The basic process of screen printing is still the same today. A stencil is mounted on the bottom of a fine mesh screen stretched over a wooden frame. A viscous ink is applied to the screen, and glue is applied to the non-printing areas beyond the stencil. The ink is then pulled through the screen with a squeegee. As a result, the design is transferred to the printed material. Screen printing is no longer the sole means of making prints, though it can compete with offset lithography and gravure.
Screen printing takes much longer than digital printing because it involves a lot of internal prep work. It requires a high level of skill and is a highly labor-intensive process. In fact, it may be the best option for small-scale, simple designs. However, if you plan to produce high-quality, long-lasting custom clothing with a wide range of colors, screen printing is the best option for you. If you’re not sure if screen printing is the right method for your project, check out Tacoma Printing.
To begin screen printing, you must make a stencil. You can make a stencil yourself by drawing a design on paper and cutting it out with a sharp blade. Next, you’ll need screen printing ink. Screen printing ink is readily available in art supply stores. You can purchase ink in both liquid and solid form. Once you’ve purchased ink, you’ll need to mix a small amount of water with it to make a thin paste. Then, you’ll need to evenly spread the ink across the stencil’s surface with a consistent pressure and speed.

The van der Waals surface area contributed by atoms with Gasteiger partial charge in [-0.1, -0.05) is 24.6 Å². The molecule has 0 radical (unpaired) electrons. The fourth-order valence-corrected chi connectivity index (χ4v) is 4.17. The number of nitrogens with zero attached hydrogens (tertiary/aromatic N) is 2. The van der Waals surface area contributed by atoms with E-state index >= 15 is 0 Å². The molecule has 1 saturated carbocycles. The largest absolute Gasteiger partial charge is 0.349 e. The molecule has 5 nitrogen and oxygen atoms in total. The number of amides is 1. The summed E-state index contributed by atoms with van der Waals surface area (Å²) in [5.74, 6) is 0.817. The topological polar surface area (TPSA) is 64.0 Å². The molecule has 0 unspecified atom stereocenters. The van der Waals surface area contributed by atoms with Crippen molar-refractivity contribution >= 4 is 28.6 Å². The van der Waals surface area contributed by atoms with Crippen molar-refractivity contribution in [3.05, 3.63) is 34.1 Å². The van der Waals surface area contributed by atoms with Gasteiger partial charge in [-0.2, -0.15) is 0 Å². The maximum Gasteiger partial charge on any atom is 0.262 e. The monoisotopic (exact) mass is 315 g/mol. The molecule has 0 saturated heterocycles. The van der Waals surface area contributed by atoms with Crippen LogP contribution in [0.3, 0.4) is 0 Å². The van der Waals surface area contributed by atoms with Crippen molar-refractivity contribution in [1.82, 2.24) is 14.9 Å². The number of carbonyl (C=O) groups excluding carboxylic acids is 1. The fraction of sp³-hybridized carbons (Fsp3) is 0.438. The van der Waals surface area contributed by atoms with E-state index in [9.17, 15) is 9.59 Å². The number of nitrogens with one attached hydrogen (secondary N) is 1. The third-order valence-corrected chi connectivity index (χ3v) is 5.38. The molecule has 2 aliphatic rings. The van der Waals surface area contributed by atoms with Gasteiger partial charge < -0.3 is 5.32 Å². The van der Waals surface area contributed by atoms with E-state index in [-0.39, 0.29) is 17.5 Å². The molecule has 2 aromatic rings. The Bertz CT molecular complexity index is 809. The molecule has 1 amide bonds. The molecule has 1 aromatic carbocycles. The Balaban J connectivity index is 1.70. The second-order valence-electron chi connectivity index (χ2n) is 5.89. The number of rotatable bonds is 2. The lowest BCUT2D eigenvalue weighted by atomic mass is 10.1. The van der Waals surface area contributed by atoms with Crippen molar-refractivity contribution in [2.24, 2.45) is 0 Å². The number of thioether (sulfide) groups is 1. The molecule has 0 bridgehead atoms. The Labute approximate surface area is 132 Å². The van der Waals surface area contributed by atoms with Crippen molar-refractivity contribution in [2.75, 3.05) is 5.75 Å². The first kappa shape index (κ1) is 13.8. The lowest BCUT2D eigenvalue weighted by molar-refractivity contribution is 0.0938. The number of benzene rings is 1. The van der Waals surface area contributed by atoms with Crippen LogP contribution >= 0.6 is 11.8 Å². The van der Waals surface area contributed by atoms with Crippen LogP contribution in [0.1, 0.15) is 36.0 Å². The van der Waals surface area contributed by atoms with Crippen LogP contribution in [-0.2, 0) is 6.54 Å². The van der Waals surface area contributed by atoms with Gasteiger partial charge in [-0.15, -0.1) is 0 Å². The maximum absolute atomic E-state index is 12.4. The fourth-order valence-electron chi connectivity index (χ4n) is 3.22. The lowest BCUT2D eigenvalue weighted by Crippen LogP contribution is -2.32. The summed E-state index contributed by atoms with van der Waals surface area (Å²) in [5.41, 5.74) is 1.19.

The history of screen printing can be traced to the Song Dynasty. It first developed in China and Japan, and it made its way to Europe in the eighteenth century, when silk became more affordable. Screen-printing has since become an extremely popular way of printing fabrics. It has a long history and has helped to change the face of advertising. You can learn more about the history of this unique art form. You can even explore the history of screen printing and its impact on the advertising industry.
In contrast to digital printing, screen printing is a more affordable and versatile option for large-scale custom garments. The process is also very efficient, as the same stencil can be used for multiple printings of the same design. Screen printing is also more flexible than digital printing, as it can print on different types of fabric. Unlike digital printing, screen printing can be used on any material except polyester or moisture-wicking fabric. The only drawback of this process is that it cannot print on fluorescent colors, but that doesn’t mean screen-printing can’t be used on any fabric.
Despite its low cost, screen-printing is still a popular technique for graphic t-shirts. The ink is transferred onto a flat surface by means of a mesh screen. A stencil is sometimes used in combination with a blocking stencil to prevent the ink from being transferred to the surface below. The screen is then pushed through the mesh, one color at a time, until it is completely saturated. The resulting image is a vibrant, tactile, and durable one.